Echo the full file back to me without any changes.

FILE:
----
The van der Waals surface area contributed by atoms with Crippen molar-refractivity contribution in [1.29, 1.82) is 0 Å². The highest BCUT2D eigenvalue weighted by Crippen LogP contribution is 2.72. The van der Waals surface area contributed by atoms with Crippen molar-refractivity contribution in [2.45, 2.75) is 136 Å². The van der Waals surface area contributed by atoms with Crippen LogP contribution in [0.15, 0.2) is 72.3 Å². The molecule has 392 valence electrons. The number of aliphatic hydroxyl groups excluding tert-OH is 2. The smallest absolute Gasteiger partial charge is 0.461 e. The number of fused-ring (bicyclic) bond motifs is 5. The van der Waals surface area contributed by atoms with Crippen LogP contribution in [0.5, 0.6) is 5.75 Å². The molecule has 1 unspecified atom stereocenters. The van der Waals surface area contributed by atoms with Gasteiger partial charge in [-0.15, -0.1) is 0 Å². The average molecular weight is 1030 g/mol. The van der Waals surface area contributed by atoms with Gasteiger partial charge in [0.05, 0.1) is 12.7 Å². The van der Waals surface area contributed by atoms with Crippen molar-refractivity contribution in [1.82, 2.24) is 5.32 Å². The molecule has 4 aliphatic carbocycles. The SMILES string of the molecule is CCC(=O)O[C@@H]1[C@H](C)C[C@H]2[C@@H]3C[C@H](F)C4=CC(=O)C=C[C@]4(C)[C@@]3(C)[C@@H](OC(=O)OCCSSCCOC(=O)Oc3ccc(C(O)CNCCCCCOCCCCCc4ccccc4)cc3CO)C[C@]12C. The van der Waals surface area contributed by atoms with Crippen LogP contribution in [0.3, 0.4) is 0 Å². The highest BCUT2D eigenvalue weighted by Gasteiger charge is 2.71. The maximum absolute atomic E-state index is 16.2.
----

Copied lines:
The van der Waals surface area contributed by atoms with Crippen molar-refractivity contribution in [1.29, 1.82) is 0 Å². The highest BCUT2D eigenvalue weighted by Crippen LogP contribution is 2.72. The van der Waals surface area contributed by atoms with Crippen molar-refractivity contribution in [2.45, 2.75) is 136 Å². The van der Waals surface area contributed by atoms with Crippen LogP contribution in [0.15, 0.2) is 72.3 Å². The molecule has 392 valence electrons. The number of aliphatic hydroxyl groups excluding tert-OH is 2. The smallest absolute Gasteiger partial charge is 0.461 e. The number of fused-ring (bicyclic) bond motifs is 5. The van der Waals surface area contributed by atoms with Crippen LogP contribution in [0.5, 0.6) is 5.75 Å². The molecule has 1 unspecified atom stereocenters. The van der Waals surface area contributed by atoms with Gasteiger partial charge in [-0.15, -0.1) is 0 Å². The average molecular weight is 1030 g/mol. The van der Waals surface area contributed by atoms with Gasteiger partial charge in [0.05, 0.1) is 12.7 Å². The van der Waals surface area contributed by atoms with Crippen molar-refractivity contribution in [1.82, 2.24) is 5.32 Å². The molecule has 4 aliphatic carbocycles. The SMILES string of the molecule is CCC(=O)O[C@@H]1[C@H](C)C[C@H]2[C@@H]3C[C@H](F)C4=CC(=O)C=C[C@]4(C)[C@@]3(C)[C@@H](OC(=O)OCCSSCCOC(=O)Oc3ccc(C(O)CNCCCCCOCCCCCc4ccccc4)cc3CO)C[C@]12C. The van der Waals surface area contributed by atoms with Crippen LogP contribution in [0.3, 0.4) is 0 Å². The highest BCUT2D eigenvalue weighted by Gasteiger charge is 2.71. The maximum absolute atomic E-state index is 16.2.